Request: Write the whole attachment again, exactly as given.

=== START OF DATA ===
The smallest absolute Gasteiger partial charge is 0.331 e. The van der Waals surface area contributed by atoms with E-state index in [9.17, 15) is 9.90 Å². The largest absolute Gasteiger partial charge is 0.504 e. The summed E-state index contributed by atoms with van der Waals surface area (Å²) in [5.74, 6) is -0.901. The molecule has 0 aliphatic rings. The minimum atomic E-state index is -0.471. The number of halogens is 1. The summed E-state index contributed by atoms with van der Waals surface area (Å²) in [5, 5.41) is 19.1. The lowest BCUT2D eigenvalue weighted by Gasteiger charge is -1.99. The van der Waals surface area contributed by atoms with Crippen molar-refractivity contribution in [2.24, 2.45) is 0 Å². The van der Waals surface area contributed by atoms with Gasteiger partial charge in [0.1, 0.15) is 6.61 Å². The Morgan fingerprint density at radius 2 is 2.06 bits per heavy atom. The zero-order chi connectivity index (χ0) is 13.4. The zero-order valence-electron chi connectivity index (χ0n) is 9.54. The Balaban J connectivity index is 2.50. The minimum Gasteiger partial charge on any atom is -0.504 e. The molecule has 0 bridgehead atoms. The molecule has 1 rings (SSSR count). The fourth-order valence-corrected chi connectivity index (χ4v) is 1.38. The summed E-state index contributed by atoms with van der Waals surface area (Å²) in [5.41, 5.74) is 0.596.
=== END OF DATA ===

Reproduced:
The smallest absolute Gasteiger partial charge is 0.331 e. The van der Waals surface area contributed by atoms with E-state index in [9.17, 15) is 9.90 Å². The largest absolute Gasteiger partial charge is 0.504 e. The summed E-state index contributed by atoms with van der Waals surface area (Å²) in [5.74, 6) is -0.901. The molecule has 0 aliphatic rings. The minimum atomic E-state index is -0.471. The number of halogens is 1. The summed E-state index contributed by atoms with van der Waals surface area (Å²) in [5, 5.41) is 19.1. The lowest BCUT2D eigenvalue weighted by Gasteiger charge is -1.99. The van der Waals surface area contributed by atoms with Crippen molar-refractivity contribution in [2.24, 2.45) is 0 Å². The van der Waals surface area contributed by atoms with Gasteiger partial charge in [0.1, 0.15) is 6.61 Å². The Morgan fingerprint density at radius 2 is 2.06 bits per heavy atom. The zero-order chi connectivity index (χ0) is 13.4. The zero-order valence-electron chi connectivity index (χ0n) is 9.54. The Balaban J connectivity index is 2.50. The minimum Gasteiger partial charge on any atom is -0.504 e. The molecule has 0 bridgehead atoms. The molecule has 1 rings (SSSR count). The fourth-order valence-corrected chi connectivity index (χ4v) is 1.38. The summed E-state index contributed by atoms with van der Waals surface area (Å²) in [5.41, 5.74) is 0.596.